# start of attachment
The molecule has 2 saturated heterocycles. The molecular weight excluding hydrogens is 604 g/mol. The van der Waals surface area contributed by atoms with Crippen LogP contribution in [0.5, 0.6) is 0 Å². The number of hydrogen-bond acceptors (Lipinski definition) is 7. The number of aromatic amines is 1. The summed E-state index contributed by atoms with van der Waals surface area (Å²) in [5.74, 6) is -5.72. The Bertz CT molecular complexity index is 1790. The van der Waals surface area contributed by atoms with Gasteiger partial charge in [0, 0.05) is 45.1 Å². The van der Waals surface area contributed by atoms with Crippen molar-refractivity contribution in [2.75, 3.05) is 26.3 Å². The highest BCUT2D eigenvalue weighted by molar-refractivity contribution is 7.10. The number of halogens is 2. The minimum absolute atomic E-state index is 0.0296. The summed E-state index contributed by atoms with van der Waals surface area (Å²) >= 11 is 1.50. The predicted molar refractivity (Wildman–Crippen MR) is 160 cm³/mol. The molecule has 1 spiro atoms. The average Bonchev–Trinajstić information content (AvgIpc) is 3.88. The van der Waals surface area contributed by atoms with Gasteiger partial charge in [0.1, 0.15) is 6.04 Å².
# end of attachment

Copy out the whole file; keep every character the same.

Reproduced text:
The molecule has 2 saturated heterocycles. The molecular weight excluding hydrogens is 604 g/mol. The van der Waals surface area contributed by atoms with Crippen LogP contribution in [0.5, 0.6) is 0 Å². The number of hydrogen-bond acceptors (Lipinski definition) is 7. The number of aromatic amines is 1. The summed E-state index contributed by atoms with van der Waals surface area (Å²) in [5.74, 6) is -5.72. The Bertz CT molecular complexity index is 1790. The van der Waals surface area contributed by atoms with Gasteiger partial charge in [0, 0.05) is 45.1 Å². The van der Waals surface area contributed by atoms with Crippen molar-refractivity contribution in [2.75, 3.05) is 26.3 Å². The highest BCUT2D eigenvalue weighted by molar-refractivity contribution is 7.10. The number of halogens is 2. The minimum absolute atomic E-state index is 0.0296. The summed E-state index contributed by atoms with van der Waals surface area (Å²) >= 11 is 1.50. The predicted molar refractivity (Wildman–Crippen MR) is 160 cm³/mol. The molecule has 1 spiro atoms. The average Bonchev–Trinajstić information content (AvgIpc) is 3.88. The van der Waals surface area contributed by atoms with Gasteiger partial charge in [0.1, 0.15) is 6.04 Å².